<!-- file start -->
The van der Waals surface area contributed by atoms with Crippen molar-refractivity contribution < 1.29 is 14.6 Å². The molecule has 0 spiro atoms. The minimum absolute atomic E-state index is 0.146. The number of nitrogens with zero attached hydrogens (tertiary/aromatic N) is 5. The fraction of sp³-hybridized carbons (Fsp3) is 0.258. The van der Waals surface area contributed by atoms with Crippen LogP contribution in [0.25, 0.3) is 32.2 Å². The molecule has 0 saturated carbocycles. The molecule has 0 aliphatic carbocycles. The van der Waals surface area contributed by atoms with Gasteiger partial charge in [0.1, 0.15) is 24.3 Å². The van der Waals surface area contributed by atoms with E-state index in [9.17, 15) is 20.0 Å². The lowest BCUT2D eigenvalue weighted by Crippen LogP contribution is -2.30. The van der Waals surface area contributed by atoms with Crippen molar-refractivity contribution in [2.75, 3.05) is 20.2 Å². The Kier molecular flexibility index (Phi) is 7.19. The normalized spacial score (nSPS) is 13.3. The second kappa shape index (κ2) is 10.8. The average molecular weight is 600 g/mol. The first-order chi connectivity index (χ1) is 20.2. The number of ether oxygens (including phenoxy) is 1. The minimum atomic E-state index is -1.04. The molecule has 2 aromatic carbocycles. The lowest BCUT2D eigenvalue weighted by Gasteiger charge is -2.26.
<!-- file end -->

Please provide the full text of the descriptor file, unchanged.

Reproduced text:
The van der Waals surface area contributed by atoms with Crippen molar-refractivity contribution < 1.29 is 14.6 Å². The molecule has 0 spiro atoms. The minimum absolute atomic E-state index is 0.146. The number of nitrogens with zero attached hydrogens (tertiary/aromatic N) is 5. The fraction of sp³-hybridized carbons (Fsp3) is 0.258. The van der Waals surface area contributed by atoms with Crippen LogP contribution in [0.25, 0.3) is 32.2 Å². The molecule has 0 saturated carbocycles. The molecule has 0 aliphatic carbocycles. The van der Waals surface area contributed by atoms with Gasteiger partial charge in [0.1, 0.15) is 24.3 Å². The van der Waals surface area contributed by atoms with E-state index in [9.17, 15) is 20.0 Å². The lowest BCUT2D eigenvalue weighted by Crippen LogP contribution is -2.30. The van der Waals surface area contributed by atoms with Crippen molar-refractivity contribution in [2.75, 3.05) is 20.2 Å². The Kier molecular flexibility index (Phi) is 7.19. The normalized spacial score (nSPS) is 13.3. The second kappa shape index (κ2) is 10.8. The average molecular weight is 600 g/mol. The first-order chi connectivity index (χ1) is 20.2. The number of ether oxygens (including phenoxy) is 1. The minimum atomic E-state index is -1.04. The molecule has 2 aromatic carbocycles. The lowest BCUT2D eigenvalue weighted by Gasteiger charge is -2.26.